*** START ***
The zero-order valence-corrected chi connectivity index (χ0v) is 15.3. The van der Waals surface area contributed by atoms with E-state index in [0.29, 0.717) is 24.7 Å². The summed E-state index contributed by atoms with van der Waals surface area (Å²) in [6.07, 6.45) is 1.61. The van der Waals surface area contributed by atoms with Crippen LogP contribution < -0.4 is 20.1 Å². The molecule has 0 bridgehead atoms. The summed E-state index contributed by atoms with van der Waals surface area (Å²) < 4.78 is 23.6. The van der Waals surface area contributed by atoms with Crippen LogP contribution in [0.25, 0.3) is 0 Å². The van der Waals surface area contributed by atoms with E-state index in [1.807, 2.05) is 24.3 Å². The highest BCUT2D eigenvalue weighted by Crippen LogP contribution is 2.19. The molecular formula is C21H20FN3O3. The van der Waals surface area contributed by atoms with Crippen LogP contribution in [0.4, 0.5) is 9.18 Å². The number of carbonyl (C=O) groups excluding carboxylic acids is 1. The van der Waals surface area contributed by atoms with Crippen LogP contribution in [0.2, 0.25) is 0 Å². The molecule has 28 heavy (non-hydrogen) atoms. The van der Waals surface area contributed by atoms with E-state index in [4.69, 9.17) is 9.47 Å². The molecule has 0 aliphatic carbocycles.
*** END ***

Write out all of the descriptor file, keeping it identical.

The zero-order valence-corrected chi connectivity index (χ0v) is 15.3. The van der Waals surface area contributed by atoms with E-state index in [0.29, 0.717) is 24.7 Å². The summed E-state index contributed by atoms with van der Waals surface area (Å²) in [6.07, 6.45) is 1.61. The van der Waals surface area contributed by atoms with Crippen LogP contribution < -0.4 is 20.1 Å². The molecule has 0 bridgehead atoms. The summed E-state index contributed by atoms with van der Waals surface area (Å²) < 4.78 is 23.6. The van der Waals surface area contributed by atoms with Crippen LogP contribution in [0.25, 0.3) is 0 Å². The van der Waals surface area contributed by atoms with E-state index in [1.807, 2.05) is 24.3 Å². The highest BCUT2D eigenvalue weighted by Crippen LogP contribution is 2.19. The molecular formula is C21H20FN3O3. The van der Waals surface area contributed by atoms with Crippen LogP contribution in [0.4, 0.5) is 9.18 Å². The number of carbonyl (C=O) groups excluding carboxylic acids is 1. The van der Waals surface area contributed by atoms with Crippen LogP contribution in [0.2, 0.25) is 0 Å². The molecule has 28 heavy (non-hydrogen) atoms. The van der Waals surface area contributed by atoms with E-state index in [4.69, 9.17) is 9.47 Å². The molecule has 0 aliphatic carbocycles.